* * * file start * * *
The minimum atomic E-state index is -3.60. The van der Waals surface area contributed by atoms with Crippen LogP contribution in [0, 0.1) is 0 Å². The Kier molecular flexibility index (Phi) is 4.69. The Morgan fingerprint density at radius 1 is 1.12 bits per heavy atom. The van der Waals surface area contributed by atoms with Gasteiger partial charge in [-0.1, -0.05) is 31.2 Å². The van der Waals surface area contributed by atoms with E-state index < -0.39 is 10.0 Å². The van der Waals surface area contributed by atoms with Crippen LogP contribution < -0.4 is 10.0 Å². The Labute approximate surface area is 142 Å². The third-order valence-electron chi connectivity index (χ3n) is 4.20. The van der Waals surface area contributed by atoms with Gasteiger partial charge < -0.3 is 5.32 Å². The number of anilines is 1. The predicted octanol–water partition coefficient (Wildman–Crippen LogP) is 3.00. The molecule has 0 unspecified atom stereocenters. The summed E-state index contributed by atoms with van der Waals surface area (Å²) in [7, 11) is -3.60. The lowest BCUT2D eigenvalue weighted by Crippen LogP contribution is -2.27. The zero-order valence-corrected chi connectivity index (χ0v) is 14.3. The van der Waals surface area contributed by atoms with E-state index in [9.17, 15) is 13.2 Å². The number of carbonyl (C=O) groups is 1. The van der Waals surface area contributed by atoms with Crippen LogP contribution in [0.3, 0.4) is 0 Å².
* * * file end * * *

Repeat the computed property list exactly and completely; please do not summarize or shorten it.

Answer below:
The minimum atomic E-state index is -3.60. The van der Waals surface area contributed by atoms with Crippen LogP contribution in [0, 0.1) is 0 Å². The Kier molecular flexibility index (Phi) is 4.69. The Morgan fingerprint density at radius 1 is 1.12 bits per heavy atom. The van der Waals surface area contributed by atoms with Gasteiger partial charge in [-0.1, -0.05) is 31.2 Å². The van der Waals surface area contributed by atoms with E-state index < -0.39 is 10.0 Å². The van der Waals surface area contributed by atoms with Crippen LogP contribution < -0.4 is 10.0 Å². The Labute approximate surface area is 142 Å². The third-order valence-electron chi connectivity index (χ3n) is 4.20. The van der Waals surface area contributed by atoms with Gasteiger partial charge < -0.3 is 5.32 Å². The number of anilines is 1. The predicted octanol–water partition coefficient (Wildman–Crippen LogP) is 3.00. The molecule has 0 unspecified atom stereocenters. The summed E-state index contributed by atoms with van der Waals surface area (Å²) in [7, 11) is -3.60. The lowest BCUT2D eigenvalue weighted by Crippen LogP contribution is -2.27. The zero-order valence-corrected chi connectivity index (χ0v) is 14.3. The van der Waals surface area contributed by atoms with E-state index in [9.17, 15) is 13.2 Å². The number of carbonyl (C=O) groups is 1. The van der Waals surface area contributed by atoms with Crippen LogP contribution in [0.3, 0.4) is 0 Å².